Two weeks in India

I wasn’t going to include a post on our trip since its not exactly an event or happening at the farm, but the impact the trip had on me will inevitably shape the farm into the future. You can’t travel nearly across the world and not be deeply impacted emotionally, spiritually and intellectually.

We decided to embark on this journey because one of my dearest friends, Maya and her then finance, Sankarshin, decided to get hitched in India. We knew that we had to go no matter what we had to do to get there (take on some additional debt as it happens…). Its not often (or ever) that you have the chance to be a witness to a friend’s marriage in a foreign land…

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One of the most moving experiences I absorbed in my short time in India was of farmers tending their fields with oxen driven plows. Farmers are still predominately using hand tools and draft animals to produce crops! I was only able to see this from our car on the way to Mysore, so didn’t get a chance to actually walk a farm or talk to a farmer. We passed many small (equal to our scale-2 acres) veg farms along with sugar cane, palm, rice. Someday I hope to go back to learn from biodynamic and organic farmers there that have been keeping traditional ways of farming vibrant. I’ve since wondered if it would be feasable to use oxen as draft animals on our farm rather than draft horses???

There are so many things to think/talk/write about in terms of India and food and agriculture. Let me just say clearly that the food is incredible. We ate so well and for every meal. Every restaurant cooks from scratch. There is no GFS to be found. Fragrant spices, vegetables, grains and oils in seemingly endless combinations. It is a vegetarians’ paridise.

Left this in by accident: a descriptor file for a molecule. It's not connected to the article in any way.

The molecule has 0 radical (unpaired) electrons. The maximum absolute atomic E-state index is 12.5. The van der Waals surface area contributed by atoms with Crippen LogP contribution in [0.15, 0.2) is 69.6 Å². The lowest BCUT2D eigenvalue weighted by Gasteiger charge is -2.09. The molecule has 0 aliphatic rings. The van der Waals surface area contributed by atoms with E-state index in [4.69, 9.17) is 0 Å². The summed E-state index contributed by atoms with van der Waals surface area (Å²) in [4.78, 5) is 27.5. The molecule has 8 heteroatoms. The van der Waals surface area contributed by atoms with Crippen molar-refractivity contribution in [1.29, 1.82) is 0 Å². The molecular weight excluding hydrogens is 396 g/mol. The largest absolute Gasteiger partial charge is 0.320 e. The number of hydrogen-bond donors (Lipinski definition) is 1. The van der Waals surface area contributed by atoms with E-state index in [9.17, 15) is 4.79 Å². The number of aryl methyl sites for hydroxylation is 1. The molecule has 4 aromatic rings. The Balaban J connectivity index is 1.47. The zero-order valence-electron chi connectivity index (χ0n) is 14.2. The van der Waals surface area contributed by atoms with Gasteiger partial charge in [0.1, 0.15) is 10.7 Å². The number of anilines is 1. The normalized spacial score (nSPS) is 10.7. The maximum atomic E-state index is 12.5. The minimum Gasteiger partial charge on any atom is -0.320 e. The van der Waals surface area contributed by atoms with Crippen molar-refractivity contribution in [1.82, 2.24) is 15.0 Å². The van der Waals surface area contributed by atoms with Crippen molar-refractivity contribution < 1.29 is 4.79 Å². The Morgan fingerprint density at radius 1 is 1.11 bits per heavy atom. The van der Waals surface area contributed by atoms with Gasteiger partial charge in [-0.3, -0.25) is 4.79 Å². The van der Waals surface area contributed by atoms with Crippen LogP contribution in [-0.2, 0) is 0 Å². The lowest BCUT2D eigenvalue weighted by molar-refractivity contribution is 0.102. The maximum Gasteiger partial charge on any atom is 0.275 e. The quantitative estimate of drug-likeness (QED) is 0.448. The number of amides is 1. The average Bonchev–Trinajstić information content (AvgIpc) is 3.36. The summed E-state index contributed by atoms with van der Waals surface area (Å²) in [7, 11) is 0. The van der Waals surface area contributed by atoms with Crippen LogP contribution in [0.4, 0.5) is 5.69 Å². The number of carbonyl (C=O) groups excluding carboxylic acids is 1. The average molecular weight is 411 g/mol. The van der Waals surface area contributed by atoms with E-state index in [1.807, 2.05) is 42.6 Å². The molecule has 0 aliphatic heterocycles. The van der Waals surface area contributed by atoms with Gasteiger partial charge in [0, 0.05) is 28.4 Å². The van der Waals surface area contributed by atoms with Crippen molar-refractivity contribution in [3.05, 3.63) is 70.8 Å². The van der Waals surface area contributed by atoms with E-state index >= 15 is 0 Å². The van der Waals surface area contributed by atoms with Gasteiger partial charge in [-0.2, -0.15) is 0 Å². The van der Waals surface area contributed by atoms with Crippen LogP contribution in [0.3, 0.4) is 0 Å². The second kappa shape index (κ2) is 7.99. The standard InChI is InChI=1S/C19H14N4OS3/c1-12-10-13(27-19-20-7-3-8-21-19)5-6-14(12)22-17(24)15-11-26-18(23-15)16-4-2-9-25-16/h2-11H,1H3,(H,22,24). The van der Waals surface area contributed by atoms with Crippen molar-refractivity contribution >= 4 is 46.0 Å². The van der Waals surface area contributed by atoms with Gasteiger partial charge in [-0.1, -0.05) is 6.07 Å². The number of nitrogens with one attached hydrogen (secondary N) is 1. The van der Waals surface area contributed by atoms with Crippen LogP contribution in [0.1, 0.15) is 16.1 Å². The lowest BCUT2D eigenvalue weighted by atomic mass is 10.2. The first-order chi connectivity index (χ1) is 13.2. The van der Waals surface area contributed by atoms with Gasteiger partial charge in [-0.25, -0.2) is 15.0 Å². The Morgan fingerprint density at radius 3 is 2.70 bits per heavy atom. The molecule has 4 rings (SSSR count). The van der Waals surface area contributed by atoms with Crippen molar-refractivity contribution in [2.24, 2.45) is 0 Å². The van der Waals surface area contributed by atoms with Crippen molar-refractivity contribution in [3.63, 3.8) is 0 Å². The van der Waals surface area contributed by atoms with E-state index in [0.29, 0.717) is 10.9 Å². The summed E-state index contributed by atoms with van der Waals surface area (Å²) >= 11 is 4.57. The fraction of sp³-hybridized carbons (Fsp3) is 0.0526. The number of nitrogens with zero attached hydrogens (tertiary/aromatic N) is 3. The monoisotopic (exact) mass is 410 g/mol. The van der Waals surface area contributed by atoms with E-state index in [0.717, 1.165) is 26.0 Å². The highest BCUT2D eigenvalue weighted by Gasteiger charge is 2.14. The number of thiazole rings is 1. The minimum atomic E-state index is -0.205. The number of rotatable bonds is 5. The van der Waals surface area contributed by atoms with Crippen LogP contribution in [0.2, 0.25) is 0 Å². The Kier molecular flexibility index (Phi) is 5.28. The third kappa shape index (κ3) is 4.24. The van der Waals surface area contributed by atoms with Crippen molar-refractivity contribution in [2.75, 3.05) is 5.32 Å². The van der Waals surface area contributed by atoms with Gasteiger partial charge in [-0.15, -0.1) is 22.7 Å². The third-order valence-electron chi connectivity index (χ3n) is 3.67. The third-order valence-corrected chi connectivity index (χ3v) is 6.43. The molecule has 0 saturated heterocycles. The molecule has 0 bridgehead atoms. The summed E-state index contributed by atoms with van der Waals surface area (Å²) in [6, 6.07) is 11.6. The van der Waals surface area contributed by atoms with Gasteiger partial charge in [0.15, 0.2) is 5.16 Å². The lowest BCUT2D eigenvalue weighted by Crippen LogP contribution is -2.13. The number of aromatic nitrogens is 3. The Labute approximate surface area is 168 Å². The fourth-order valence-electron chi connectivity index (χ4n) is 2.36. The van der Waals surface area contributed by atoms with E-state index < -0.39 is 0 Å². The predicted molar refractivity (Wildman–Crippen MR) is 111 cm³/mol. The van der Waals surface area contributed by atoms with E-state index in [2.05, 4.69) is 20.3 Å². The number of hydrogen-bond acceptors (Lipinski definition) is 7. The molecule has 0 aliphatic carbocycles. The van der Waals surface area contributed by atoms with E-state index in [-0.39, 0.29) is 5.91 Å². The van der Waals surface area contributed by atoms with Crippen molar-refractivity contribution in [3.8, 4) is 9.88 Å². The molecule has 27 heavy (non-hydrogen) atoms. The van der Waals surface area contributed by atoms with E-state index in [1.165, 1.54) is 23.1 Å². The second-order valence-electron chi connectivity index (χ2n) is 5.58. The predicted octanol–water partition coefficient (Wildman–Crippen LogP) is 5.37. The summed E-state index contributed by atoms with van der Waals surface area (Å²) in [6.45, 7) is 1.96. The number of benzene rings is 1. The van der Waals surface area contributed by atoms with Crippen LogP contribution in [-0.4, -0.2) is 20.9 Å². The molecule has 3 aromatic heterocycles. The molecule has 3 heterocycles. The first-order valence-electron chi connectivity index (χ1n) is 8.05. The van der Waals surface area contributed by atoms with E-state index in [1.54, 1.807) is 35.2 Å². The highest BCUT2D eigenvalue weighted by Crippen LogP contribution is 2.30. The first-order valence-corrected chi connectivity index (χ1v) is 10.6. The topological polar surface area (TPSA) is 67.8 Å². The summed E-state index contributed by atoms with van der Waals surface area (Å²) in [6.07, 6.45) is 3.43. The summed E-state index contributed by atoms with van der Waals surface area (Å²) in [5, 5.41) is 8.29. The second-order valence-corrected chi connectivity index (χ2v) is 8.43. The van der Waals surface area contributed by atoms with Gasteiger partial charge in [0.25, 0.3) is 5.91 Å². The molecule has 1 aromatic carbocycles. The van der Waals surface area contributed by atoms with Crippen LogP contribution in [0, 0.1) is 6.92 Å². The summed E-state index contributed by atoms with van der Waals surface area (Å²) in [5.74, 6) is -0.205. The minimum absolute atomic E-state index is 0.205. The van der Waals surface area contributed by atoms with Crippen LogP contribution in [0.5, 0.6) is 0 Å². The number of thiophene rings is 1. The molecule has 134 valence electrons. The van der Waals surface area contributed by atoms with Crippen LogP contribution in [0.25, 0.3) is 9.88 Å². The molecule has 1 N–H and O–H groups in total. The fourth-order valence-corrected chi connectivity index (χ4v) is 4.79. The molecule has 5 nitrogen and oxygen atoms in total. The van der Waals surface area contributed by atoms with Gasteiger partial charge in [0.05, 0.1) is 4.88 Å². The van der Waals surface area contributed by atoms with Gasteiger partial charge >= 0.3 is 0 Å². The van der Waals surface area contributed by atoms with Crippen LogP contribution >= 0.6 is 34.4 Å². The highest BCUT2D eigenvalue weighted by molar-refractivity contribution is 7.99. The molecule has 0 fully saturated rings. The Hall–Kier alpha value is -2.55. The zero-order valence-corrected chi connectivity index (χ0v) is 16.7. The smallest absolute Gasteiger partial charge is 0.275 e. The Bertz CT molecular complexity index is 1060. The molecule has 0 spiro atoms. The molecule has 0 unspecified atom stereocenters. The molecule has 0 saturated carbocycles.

Another lingering impression for me was the connection India still seems to have with the land. I know this is likely a gross exaggeration but one still can’t help but notice cows wandering the city during the day and the occasional goat. What would it say about our priorities as a people in the U.S. if we let city folks keep chickens or even bees?! It seems like a self-evident truth that people should be able to keep livestock even in the city in India. Farmers also set up small wheeled carts on busy roads with fresh vegetables  (the ultimate fast food). I wonder if we even saw imported food while we were there? In many ways the small locally owned shops, local fresh foods, multiple small farms…is my vision and hope for the future of Michigan and the U.S..



2 thoughts on “Two weeks in India

  1. Such a lovely — albeit brief — glimpse of a different way of feeding folk! What a wonderful gift from the marriage couple to you good people. And I know that you will plant those insights here to grow and flourish…

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